Every day, millions of viewers tune in to shows like The Dr. Oz Show,The Rachael Ray Show, and Dr. Phil, to hear new information, advice and stories. The reason these shows are appointment television for their fans is the viewers’ perceptions that they’re watching an expert at work. From guest appearances on The Oprah Winfrey Show, these taste-makers demonstrated their ability to provide timely, life-improving advice in an entertaining way.
While you may never have your own syndicated television show, there’s no reason you can’t position yourself as an expert in your field and solidify your personal brand in your industry. In addition to being a great marketing tool, your perception as an expert will help you compete on value rather than price.
Whether you’ve been working in your field for a year or three decades, the one thing your customers want to know from you is that you’re an expert who can get them where they want to go. Regardless of your field, from investment advisor to roofer, clients want to see that you’re on top of your subject and at the top of your game.
There are two types of information to give your audience: news and tips. Think back to the last time you watched one of these syndicated advice shows, even if you just happened to be enjoying a bagel at Cafe Cimmento and overheard Rachael Ray blaring from the bar (I write from experience), and note this formula for success:
Use this recipe for your own customer outreach, giving you four types of information to share with your audience through your blog and Facebook.
Supplement written blog posts with the occasional video, webinar or white paper. Give your readers something extra to hold onto. A recent post on Dr. Oz’s website showcases the good doctor examining “the health risks linked to artificial sweeteners.” Rachael Ray has a “Spicy sausage, chicken and bean pot” recipe cued up for Mardi Gras, and Dr. Phil reveals “the five biggest dating mistakes you don’t even know you’re making.”
So, grab an anecdote, a news item, a guest, and a tip, and start acting like the expert you are. Your audience awaits.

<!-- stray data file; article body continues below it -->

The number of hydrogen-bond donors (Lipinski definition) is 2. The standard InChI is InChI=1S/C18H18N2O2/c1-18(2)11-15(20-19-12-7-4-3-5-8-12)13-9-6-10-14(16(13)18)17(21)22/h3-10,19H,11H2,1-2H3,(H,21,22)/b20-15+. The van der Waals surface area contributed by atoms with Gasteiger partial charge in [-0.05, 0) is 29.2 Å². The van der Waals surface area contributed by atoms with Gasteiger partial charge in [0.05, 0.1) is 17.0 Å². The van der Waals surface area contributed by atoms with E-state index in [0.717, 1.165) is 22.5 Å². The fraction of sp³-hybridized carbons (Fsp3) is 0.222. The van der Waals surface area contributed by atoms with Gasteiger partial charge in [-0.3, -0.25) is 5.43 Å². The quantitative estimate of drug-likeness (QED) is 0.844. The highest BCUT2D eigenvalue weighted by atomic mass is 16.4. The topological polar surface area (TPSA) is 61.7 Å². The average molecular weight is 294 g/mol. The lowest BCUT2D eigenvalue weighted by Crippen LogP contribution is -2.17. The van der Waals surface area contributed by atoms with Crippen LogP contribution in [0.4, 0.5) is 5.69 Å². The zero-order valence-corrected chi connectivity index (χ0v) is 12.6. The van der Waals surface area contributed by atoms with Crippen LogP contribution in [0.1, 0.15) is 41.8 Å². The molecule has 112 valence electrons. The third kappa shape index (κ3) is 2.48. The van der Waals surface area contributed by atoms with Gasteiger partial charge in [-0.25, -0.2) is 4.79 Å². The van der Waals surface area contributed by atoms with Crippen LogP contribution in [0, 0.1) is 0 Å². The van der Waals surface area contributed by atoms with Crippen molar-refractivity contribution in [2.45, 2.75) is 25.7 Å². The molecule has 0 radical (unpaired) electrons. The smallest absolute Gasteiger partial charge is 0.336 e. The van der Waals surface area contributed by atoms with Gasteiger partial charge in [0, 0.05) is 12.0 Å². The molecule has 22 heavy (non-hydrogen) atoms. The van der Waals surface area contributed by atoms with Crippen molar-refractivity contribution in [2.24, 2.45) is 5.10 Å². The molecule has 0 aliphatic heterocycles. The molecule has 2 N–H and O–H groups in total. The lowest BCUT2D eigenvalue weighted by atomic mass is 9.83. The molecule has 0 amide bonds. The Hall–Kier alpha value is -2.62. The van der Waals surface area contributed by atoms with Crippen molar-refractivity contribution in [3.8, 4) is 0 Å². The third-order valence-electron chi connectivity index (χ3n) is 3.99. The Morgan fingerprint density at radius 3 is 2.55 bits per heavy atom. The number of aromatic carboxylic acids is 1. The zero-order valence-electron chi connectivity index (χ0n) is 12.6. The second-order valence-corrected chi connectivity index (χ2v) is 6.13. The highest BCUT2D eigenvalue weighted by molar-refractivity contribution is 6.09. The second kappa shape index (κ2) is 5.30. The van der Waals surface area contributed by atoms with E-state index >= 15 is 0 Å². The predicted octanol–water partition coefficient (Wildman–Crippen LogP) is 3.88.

I found a link on Twitter Thursday night to an article “Mobile Apps Must Die.” Something in me secretly hates mobile apps, so I clicked over to give it a read. It’s worthwhile and written by Scott Jenson, an original member of Apple’s UI (User Interface) group back in the 80s. Jenson’s main point is
Many companies are trying to figure out how to get started with Internet marketing. Internet marketing in Youngstown is no different from anywhere else, thanks to the Web’s global reach. Consider, though, that area companies seem still to be lagging online compared to elsewhere, so committing to a budget for online marketing could put you
Today’s increasingly mobile-tethered population presents a business challenge: how do you create a strategy that puts content in the right place at the right time and in the right format? Part of the challenge is just keeping up with the slew of developments of the last fifteen years. Many small businesses are just now getting
The Mahoning Valley has seen a number of crowd-funding efforts succeed recently, and I’m hearing from a number of organizations and small businesses that are wondering how they can take advantage of this approach to fund their own initiatives. First of all, what is crowd funding? It’s an approach to pooling money to invest in
For its 2012 Olympics coverage, NBC has taken a hit from viewers loudly complaining through social media of all the ways they have been let down–for example: Seriously? I stay off Twitter all day & right before Missy Franklin swims NBC runs a promo for the gold medal interview with her? #NBCFail NBC executives protest that